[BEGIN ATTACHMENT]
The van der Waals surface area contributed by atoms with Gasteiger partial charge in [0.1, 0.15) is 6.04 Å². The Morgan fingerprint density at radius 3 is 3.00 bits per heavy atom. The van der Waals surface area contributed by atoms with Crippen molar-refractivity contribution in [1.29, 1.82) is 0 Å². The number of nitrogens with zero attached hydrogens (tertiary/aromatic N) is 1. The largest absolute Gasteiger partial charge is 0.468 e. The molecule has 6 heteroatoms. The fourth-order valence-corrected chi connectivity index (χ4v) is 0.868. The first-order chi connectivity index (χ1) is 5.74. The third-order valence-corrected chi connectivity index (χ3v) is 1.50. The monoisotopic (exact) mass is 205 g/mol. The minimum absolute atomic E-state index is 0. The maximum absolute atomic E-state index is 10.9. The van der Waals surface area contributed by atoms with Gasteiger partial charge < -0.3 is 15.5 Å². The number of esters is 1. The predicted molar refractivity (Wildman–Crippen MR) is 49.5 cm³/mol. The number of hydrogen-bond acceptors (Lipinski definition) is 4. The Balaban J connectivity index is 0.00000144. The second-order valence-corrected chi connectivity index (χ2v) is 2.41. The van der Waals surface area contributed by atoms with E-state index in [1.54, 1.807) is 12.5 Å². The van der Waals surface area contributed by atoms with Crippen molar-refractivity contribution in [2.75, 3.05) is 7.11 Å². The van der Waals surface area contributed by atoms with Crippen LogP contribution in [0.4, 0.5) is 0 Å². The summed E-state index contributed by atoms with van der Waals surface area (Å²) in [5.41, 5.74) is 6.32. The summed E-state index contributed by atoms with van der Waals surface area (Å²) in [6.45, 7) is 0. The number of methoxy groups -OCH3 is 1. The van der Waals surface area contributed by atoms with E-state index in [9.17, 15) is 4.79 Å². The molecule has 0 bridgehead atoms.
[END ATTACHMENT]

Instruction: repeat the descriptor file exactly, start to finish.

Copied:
The van der Waals surface area contributed by atoms with Gasteiger partial charge in [0.1, 0.15) is 6.04 Å². The Morgan fingerprint density at radius 3 is 3.00 bits per heavy atom. The van der Waals surface area contributed by atoms with Crippen molar-refractivity contribution in [1.29, 1.82) is 0 Å². The number of nitrogens with zero attached hydrogens (tertiary/aromatic N) is 1. The largest absolute Gasteiger partial charge is 0.468 e. The molecule has 6 heteroatoms. The fourth-order valence-corrected chi connectivity index (χ4v) is 0.868. The first-order chi connectivity index (χ1) is 5.74. The third-order valence-corrected chi connectivity index (χ3v) is 1.50. The monoisotopic (exact) mass is 205 g/mol. The minimum absolute atomic E-state index is 0. The maximum absolute atomic E-state index is 10.9. The van der Waals surface area contributed by atoms with Gasteiger partial charge < -0.3 is 15.5 Å². The number of esters is 1. The predicted molar refractivity (Wildman–Crippen MR) is 49.5 cm³/mol. The number of hydrogen-bond acceptors (Lipinski definition) is 4. The Balaban J connectivity index is 0.00000144. The second-order valence-corrected chi connectivity index (χ2v) is 2.41. The van der Waals surface area contributed by atoms with E-state index in [1.54, 1.807) is 12.5 Å². The van der Waals surface area contributed by atoms with Crippen molar-refractivity contribution in [2.75, 3.05) is 7.11 Å². The van der Waals surface area contributed by atoms with Crippen LogP contribution in [0.4, 0.5) is 0 Å². The summed E-state index contributed by atoms with van der Waals surface area (Å²) in [5.41, 5.74) is 6.32. The summed E-state index contributed by atoms with van der Waals surface area (Å²) in [6.45, 7) is 0. The number of methoxy groups -OCH3 is 1. The van der Waals surface area contributed by atoms with E-state index in [9.17, 15) is 4.79 Å². The molecule has 0 bridgehead atoms.